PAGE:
Santos in Oaxaca's Ancient Churches

A study of santos in 16th-century and other churches in Oaxaca, Mexico

 

By Claire and Richard Stracke
Funded by a grant from the Rockefeller Foundation.

In San Miguel Ejutla:
Christ: Ecce Homo
Christ Mocked in the Pretorium
Our Lady of Mount Carmel
Our Lady of Sorrows
Our Lady of Sorrows (Soledad)
Our Lady of the Assumption
St. Francis of Assisi
St. John the Evangelist
St. Mary Magdalene
Unidentified Dominican Saint
Unidentified Franciscan Saint (1)
Unidentified Franciscan Saint (2)
Virgin Mary in a coffin

Other santos not photographed

St. Francis of Assisi

Saint Francis of Assisi:
The figure stands with the right hand over its heart, gazing at the stigmata in the left, which is held up to his face.
The statue is hollow. The robe is stiffened cloth and is chipped where the rosary's crucifix has been removed. The head is also hollow, the gesso construction visible at the decomposing right ear. It has highly detailed teeth and shining eyes with elongated eyebrows dramatically raised. A rosary hangs from the rope cincture.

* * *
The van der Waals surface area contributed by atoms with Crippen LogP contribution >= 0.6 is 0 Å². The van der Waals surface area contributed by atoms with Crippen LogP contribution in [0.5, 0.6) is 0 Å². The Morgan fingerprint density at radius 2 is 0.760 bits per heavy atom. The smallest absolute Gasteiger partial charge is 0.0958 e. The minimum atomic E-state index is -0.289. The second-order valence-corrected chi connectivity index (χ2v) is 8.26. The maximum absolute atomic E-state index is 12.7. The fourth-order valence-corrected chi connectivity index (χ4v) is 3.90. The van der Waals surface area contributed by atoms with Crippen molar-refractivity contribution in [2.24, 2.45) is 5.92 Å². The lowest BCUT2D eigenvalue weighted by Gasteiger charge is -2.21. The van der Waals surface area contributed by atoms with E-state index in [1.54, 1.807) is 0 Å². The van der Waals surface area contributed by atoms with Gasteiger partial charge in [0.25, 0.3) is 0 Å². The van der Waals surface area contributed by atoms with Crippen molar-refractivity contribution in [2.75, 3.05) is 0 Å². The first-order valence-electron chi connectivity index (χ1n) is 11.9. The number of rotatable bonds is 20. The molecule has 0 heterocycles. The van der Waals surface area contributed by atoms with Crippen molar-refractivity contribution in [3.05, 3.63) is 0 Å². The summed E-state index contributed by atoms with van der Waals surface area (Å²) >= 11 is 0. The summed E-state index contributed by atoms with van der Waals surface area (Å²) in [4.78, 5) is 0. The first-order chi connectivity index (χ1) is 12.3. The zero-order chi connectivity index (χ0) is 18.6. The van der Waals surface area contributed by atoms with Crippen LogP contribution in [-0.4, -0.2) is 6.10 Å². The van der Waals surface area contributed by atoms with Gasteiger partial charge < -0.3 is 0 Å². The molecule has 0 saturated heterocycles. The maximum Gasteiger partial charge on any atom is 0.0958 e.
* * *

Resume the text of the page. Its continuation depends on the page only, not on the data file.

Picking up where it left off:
Local Name: San Francisco de Asís.

Basis for Identification: Tonsure, brown habit, stigmata, cord.

Other characteristics: Rosary, kneeling-figure amulets tied to left index finger and left pinky.

Site: Church of San Miguel Ejutla.

Location: East wall of the chapel in the south wall of the nave (see note).

Media and construction: Hollow construction with gesso, stiffened cloth for the habit, cincture of stiffened rope, black seeds for rosary beads. The stigmata are painted on.

Comparable santos in Oaxaca: Ejutla, Teotitlán.

External Links:
Wikimedia Commons: Statues of Francis of Assisi in Mexico
Catholic Encyclopedia: St. Francis of Assisi
Wikipedia: Francis of Assisi
Christian Iconography:
St. Francis of Assisi

Next: Our Lady of the Assumption

Previous santo

Introduction to San Miguel Ejutla

Santos Home Page

Note: On this site, references to the cardinal directions always assume that the main altar is at the east end of the church, the narthex or entry area at the west end, and the two walls of the nave on the north and south. (The nave is the long central section.) Actual orientations may differ.

The photo shown here is licensed under the Creative Commons Attribution-Share Alike 3.0 Unported license. You are free to share or remix it on two conditions: first, that you attribute it to the photographers, Claire and Richard Stracke, without implying any approval of your work on their part; second, that if you alter, transform, or build upon this photo, you may distribute the resulting work only under the same or similar license to this one.